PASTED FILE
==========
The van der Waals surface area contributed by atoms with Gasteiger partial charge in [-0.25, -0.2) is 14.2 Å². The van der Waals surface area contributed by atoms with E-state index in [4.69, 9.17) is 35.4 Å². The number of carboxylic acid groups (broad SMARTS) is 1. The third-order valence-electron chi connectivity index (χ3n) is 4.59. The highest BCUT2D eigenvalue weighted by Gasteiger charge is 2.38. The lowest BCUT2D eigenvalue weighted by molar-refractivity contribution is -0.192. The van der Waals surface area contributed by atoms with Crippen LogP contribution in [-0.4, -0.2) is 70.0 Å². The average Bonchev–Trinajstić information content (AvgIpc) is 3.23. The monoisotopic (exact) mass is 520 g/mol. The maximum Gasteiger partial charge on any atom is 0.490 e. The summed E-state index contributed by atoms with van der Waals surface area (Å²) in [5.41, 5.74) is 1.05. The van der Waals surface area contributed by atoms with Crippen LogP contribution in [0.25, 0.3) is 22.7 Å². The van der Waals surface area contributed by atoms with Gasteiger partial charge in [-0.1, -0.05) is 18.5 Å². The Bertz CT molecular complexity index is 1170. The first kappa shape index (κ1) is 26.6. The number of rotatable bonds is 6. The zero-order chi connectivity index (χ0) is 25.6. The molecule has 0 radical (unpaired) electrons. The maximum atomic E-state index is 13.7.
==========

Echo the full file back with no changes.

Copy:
The van der Waals surface area contributed by atoms with Gasteiger partial charge in [-0.25, -0.2) is 14.2 Å². The van der Waals surface area contributed by atoms with E-state index in [4.69, 9.17) is 35.4 Å². The number of carboxylic acid groups (broad SMARTS) is 1. The third-order valence-electron chi connectivity index (χ3n) is 4.59. The highest BCUT2D eigenvalue weighted by Gasteiger charge is 2.38. The lowest BCUT2D eigenvalue weighted by molar-refractivity contribution is -0.192. The van der Waals surface area contributed by atoms with Crippen LogP contribution in [-0.4, -0.2) is 70.0 Å². The average Bonchev–Trinajstić information content (AvgIpc) is 3.23. The monoisotopic (exact) mass is 520 g/mol. The maximum Gasteiger partial charge on any atom is 0.490 e. The summed E-state index contributed by atoms with van der Waals surface area (Å²) in [5.41, 5.74) is 1.05. The van der Waals surface area contributed by atoms with Crippen LogP contribution in [0.25, 0.3) is 22.7 Å². The van der Waals surface area contributed by atoms with Gasteiger partial charge in [-0.1, -0.05) is 18.5 Å². The Bertz CT molecular complexity index is 1170. The first kappa shape index (κ1) is 26.6. The number of rotatable bonds is 6. The zero-order chi connectivity index (χ0) is 25.6. The molecule has 0 radical (unpaired) electrons. The maximum atomic E-state index is 13.7.